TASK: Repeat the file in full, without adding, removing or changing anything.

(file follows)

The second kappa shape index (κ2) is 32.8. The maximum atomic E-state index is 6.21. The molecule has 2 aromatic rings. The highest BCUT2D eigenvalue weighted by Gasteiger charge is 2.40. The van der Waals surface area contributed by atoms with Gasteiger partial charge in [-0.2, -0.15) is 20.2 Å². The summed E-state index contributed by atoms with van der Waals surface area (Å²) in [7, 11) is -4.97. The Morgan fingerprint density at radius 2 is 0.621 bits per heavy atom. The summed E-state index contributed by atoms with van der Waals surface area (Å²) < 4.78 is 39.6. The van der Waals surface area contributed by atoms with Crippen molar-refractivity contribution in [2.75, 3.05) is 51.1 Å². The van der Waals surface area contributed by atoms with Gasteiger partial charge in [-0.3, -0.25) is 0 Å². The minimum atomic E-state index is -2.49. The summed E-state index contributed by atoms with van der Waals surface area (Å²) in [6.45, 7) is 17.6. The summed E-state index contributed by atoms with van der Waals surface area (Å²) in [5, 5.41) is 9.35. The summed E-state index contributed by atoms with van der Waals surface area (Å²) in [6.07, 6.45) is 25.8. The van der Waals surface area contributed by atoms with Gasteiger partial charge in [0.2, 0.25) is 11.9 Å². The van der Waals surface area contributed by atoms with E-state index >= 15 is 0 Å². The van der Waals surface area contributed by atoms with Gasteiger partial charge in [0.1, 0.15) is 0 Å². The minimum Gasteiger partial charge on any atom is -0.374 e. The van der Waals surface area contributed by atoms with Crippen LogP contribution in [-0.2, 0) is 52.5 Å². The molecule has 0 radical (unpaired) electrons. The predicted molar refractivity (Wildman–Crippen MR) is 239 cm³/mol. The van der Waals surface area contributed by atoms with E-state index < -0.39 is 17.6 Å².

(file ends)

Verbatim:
The second kappa shape index (κ2) is 32.8. The maximum atomic E-state index is 6.21. The molecule has 2 aromatic rings. The highest BCUT2D eigenvalue weighted by Gasteiger charge is 2.40. The van der Waals surface area contributed by atoms with Gasteiger partial charge in [-0.2, -0.15) is 20.2 Å². The summed E-state index contributed by atoms with van der Waals surface area (Å²) in [7, 11) is -4.97. The Morgan fingerprint density at radius 2 is 0.621 bits per heavy atom. The summed E-state index contributed by atoms with van der Waals surface area (Å²) < 4.78 is 39.6. The van der Waals surface area contributed by atoms with Crippen molar-refractivity contribution in [2.75, 3.05) is 51.1 Å². The van der Waals surface area contributed by atoms with Gasteiger partial charge in [-0.3, -0.25) is 0 Å². The minimum atomic E-state index is -2.49. The summed E-state index contributed by atoms with van der Waals surface area (Å²) in [6.45, 7) is 17.6. The summed E-state index contributed by atoms with van der Waals surface area (Å²) in [5, 5.41) is 9.35. The summed E-state index contributed by atoms with van der Waals surface area (Å²) in [6.07, 6.45) is 25.8. The van der Waals surface area contributed by atoms with Gasteiger partial charge in [0.2, 0.25) is 11.9 Å². The van der Waals surface area contributed by atoms with E-state index >= 15 is 0 Å². The van der Waals surface area contributed by atoms with Gasteiger partial charge in [0.1, 0.15) is 0 Å². The minimum Gasteiger partial charge on any atom is -0.374 e. The van der Waals surface area contributed by atoms with Crippen LogP contribution in [-0.2, 0) is 52.5 Å². The molecule has 0 radical (unpaired) electrons. The predicted molar refractivity (Wildman–Crippen MR) is 239 cm³/mol. The van der Waals surface area contributed by atoms with E-state index < -0.39 is 17.6 Å².